Quote:

Originally posted by buggsson
For the sub section, any advantage/disadvantage to have one large chamber for all four drivers, or two chambers for each pair? (If I will need all four drivers for desired response, output etc)
Build 2 push-push subs. Stereo woofers have big advantages over a single woofer. And push-push is even more advantageous.

Quote:

really would like some input about CAE software an in 1. Especially if anyone have had experience with SPEAK.
I can't recall ever running into anyone using SPEAK... the high price is a deterent for most diyers.

Quote:

what is BSC standing for?
Baffle Step Compensation

http://www.t-linespeakers.org/tech/b...intro-bds.html

dave

sreten 21st June 2007 02:13 PM

2 Attachment(s)
Hi,

Attached are basic sims of two Daytons in a box.

Due to your driver selection criteria vent tuning frequency is low.

If the boxes are too big you could consider one driver with 1 or
2 passive radiators per box. Note that a mono sub amp driving
two seperate boxes gives better room drive than one box.
Its very arguable about having "stereo" low bass.

Personally I'd go sealed two box push push with those sort of drivers.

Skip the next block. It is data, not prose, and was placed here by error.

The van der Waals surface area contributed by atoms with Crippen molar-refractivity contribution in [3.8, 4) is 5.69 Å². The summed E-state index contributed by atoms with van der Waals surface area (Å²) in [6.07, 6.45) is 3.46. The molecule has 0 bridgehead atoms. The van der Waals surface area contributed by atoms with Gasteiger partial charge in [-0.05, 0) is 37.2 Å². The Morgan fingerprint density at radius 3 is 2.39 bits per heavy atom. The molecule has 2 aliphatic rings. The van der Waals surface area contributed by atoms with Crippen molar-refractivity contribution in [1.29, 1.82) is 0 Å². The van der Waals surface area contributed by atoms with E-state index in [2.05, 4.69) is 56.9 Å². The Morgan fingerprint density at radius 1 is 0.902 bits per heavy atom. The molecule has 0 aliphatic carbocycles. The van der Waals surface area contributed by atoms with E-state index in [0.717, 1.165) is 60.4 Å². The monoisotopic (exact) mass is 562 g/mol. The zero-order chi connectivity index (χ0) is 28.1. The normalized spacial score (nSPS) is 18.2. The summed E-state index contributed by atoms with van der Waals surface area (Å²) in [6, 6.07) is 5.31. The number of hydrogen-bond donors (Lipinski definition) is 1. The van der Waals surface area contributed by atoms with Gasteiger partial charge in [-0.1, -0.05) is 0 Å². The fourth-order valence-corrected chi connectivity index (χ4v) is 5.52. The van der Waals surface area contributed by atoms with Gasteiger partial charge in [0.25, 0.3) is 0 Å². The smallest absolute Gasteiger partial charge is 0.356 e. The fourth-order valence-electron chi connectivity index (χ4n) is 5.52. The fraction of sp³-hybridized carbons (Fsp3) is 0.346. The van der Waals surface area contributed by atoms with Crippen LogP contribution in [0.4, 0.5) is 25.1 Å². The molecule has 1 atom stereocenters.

Sub amplifier with adjustable low bass boost would be a good idea.

:)sreten.

buggsson 22nd June 2007 02:57 AM

I don't know if I wasn't clear enough initially, but my plan was/is to build two sealed subs, isobaric and coupled in push/pull, using either two or four drivers per sub.

I am mearly brainstorming at the moment and the knowledge is scarce, so my view was that going with the rather smallish 9" or 10" drivers, I might be able to get a desired SPL or whatever, using four drivers rather than two per sub. I really do not know what I need in my room, I just felt that I had to start somewhere.

Would four drivers per sub be overkill?

Regarding SPEAK, as far as cost is a consideration, it is, but it is the least expensive software I have encounterd that can handle 5 drivers on the baffle, which is where I want to go, eventually.